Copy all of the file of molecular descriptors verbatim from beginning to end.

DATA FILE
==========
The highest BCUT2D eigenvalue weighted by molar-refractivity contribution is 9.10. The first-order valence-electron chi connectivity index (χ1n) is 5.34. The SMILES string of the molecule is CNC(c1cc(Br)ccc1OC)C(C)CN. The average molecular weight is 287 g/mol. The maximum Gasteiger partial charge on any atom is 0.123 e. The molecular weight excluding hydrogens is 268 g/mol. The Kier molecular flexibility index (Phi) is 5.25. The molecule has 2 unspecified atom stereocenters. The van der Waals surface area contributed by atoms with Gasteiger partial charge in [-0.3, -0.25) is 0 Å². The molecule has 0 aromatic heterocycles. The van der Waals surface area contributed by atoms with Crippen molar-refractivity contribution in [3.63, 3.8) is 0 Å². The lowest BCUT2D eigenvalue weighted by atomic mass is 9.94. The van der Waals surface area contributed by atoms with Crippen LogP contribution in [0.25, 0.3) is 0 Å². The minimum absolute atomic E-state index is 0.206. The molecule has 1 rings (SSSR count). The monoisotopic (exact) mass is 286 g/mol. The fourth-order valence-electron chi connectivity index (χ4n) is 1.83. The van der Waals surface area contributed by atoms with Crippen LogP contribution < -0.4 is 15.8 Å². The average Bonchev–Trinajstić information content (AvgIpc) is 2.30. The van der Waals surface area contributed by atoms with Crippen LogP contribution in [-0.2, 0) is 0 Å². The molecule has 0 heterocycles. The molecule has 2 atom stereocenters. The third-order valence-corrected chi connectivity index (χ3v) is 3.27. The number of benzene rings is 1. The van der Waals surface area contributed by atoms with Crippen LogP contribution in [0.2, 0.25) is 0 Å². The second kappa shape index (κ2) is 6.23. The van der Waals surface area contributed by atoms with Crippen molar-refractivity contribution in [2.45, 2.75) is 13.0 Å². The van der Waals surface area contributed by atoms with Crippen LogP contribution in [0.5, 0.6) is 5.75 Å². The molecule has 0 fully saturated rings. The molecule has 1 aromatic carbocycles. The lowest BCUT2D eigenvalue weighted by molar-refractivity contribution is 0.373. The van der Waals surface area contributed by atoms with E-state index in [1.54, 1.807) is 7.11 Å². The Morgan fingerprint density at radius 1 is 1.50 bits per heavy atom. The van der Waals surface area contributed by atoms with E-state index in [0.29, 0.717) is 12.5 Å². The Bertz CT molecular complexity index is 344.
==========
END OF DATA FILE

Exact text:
The highest BCUT2D eigenvalue weighted by molar-refractivity contribution is 9.10. The first-order valence-electron chi connectivity index (χ1n) is 5.34. The SMILES string of the molecule is CNC(c1cc(Br)ccc1OC)C(C)CN. The average molecular weight is 287 g/mol. The maximum Gasteiger partial charge on any atom is 0.123 e. The molecular weight excluding hydrogens is 268 g/mol. The Kier molecular flexibility index (Phi) is 5.25. The molecule has 2 unspecified atom stereocenters. The van der Waals surface area contributed by atoms with Gasteiger partial charge in [-0.3, -0.25) is 0 Å². The molecule has 0 aromatic heterocycles. The van der Waals surface area contributed by atoms with Crippen molar-refractivity contribution in [3.63, 3.8) is 0 Å². The lowest BCUT2D eigenvalue weighted by atomic mass is 9.94. The van der Waals surface area contributed by atoms with Crippen LogP contribution in [0.25, 0.3) is 0 Å². The minimum absolute atomic E-state index is 0.206. The molecule has 1 rings (SSSR count). The monoisotopic (exact) mass is 286 g/mol. The fourth-order valence-electron chi connectivity index (χ4n) is 1.83. The van der Waals surface area contributed by atoms with Crippen LogP contribution < -0.4 is 15.8 Å². The average Bonchev–Trinajstić information content (AvgIpc) is 2.30. The van der Waals surface area contributed by atoms with Crippen LogP contribution in [-0.2, 0) is 0 Å². The molecule has 0 heterocycles. The molecule has 2 atom stereocenters. The third-order valence-corrected chi connectivity index (χ3v) is 3.27. The number of benzene rings is 1. The van der Waals surface area contributed by atoms with Crippen LogP contribution in [0.2, 0.25) is 0 Å². The second kappa shape index (κ2) is 6.23. The van der Waals surface area contributed by atoms with Crippen molar-refractivity contribution in [2.45, 2.75) is 13.0 Å². The van der Waals surface area contributed by atoms with Crippen LogP contribution in [0.5, 0.6) is 5.75 Å². The molecule has 0 fully saturated rings. The molecule has 1 aromatic carbocycles. The lowest BCUT2D eigenvalue weighted by molar-refractivity contribution is 0.373. The van der Waals surface area contributed by atoms with E-state index in [1.54, 1.807) is 7.11 Å². The Morgan fingerprint density at radius 1 is 1.50 bits per heavy atom. The van der Waals surface area contributed by atoms with E-state index in [0.29, 0.717) is 12.5 Å². The Bertz CT molecular complexity index is 344.